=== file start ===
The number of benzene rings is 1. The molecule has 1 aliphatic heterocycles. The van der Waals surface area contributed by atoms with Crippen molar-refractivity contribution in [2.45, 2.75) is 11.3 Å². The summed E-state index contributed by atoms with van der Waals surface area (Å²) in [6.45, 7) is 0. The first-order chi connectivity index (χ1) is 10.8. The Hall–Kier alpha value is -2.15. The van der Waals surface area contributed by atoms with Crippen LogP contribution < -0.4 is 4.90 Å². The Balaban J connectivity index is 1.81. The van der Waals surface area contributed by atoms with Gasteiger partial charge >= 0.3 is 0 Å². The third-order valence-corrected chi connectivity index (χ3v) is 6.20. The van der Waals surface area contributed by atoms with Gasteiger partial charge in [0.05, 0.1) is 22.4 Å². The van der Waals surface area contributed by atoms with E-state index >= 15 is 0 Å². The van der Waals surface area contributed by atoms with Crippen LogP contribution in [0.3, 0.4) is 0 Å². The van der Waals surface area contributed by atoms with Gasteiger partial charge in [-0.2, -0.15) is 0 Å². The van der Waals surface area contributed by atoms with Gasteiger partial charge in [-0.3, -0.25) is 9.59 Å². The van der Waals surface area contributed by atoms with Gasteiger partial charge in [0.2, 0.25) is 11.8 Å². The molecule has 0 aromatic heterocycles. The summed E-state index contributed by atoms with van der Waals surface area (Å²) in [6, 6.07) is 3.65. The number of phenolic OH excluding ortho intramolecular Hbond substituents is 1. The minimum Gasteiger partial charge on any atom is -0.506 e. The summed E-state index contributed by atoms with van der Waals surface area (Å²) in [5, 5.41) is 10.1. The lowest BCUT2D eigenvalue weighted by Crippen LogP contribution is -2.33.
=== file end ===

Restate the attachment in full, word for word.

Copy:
The number of benzene rings is 1. The molecule has 1 aliphatic heterocycles. The van der Waals surface area contributed by atoms with Crippen molar-refractivity contribution in [2.45, 2.75) is 11.3 Å². The summed E-state index contributed by atoms with van der Waals surface area (Å²) in [6.45, 7) is 0. The first-order chi connectivity index (χ1) is 10.8. The Hall–Kier alpha value is -2.15. The van der Waals surface area contributed by atoms with Crippen LogP contribution < -0.4 is 4.90 Å². The Balaban J connectivity index is 1.81. The van der Waals surface area contributed by atoms with Gasteiger partial charge >= 0.3 is 0 Å². The third-order valence-corrected chi connectivity index (χ3v) is 6.20. The van der Waals surface area contributed by atoms with Gasteiger partial charge in [0.05, 0.1) is 22.4 Å². The van der Waals surface area contributed by atoms with E-state index >= 15 is 0 Å². The van der Waals surface area contributed by atoms with Crippen LogP contribution in [0.3, 0.4) is 0 Å². The van der Waals surface area contributed by atoms with Gasteiger partial charge in [-0.2, -0.15) is 0 Å². The van der Waals surface area contributed by atoms with Gasteiger partial charge in [-0.3, -0.25) is 9.59 Å². The van der Waals surface area contributed by atoms with Gasteiger partial charge in [0.2, 0.25) is 11.8 Å². The molecule has 0 aromatic heterocycles. The summed E-state index contributed by atoms with van der Waals surface area (Å²) in [6, 6.07) is 3.65. The number of phenolic OH excluding ortho intramolecular Hbond substituents is 1. The minimum Gasteiger partial charge on any atom is -0.506 e. The summed E-state index contributed by atoms with van der Waals surface area (Å²) in [5, 5.41) is 10.1. The lowest BCUT2D eigenvalue weighted by Crippen LogP contribution is -2.33.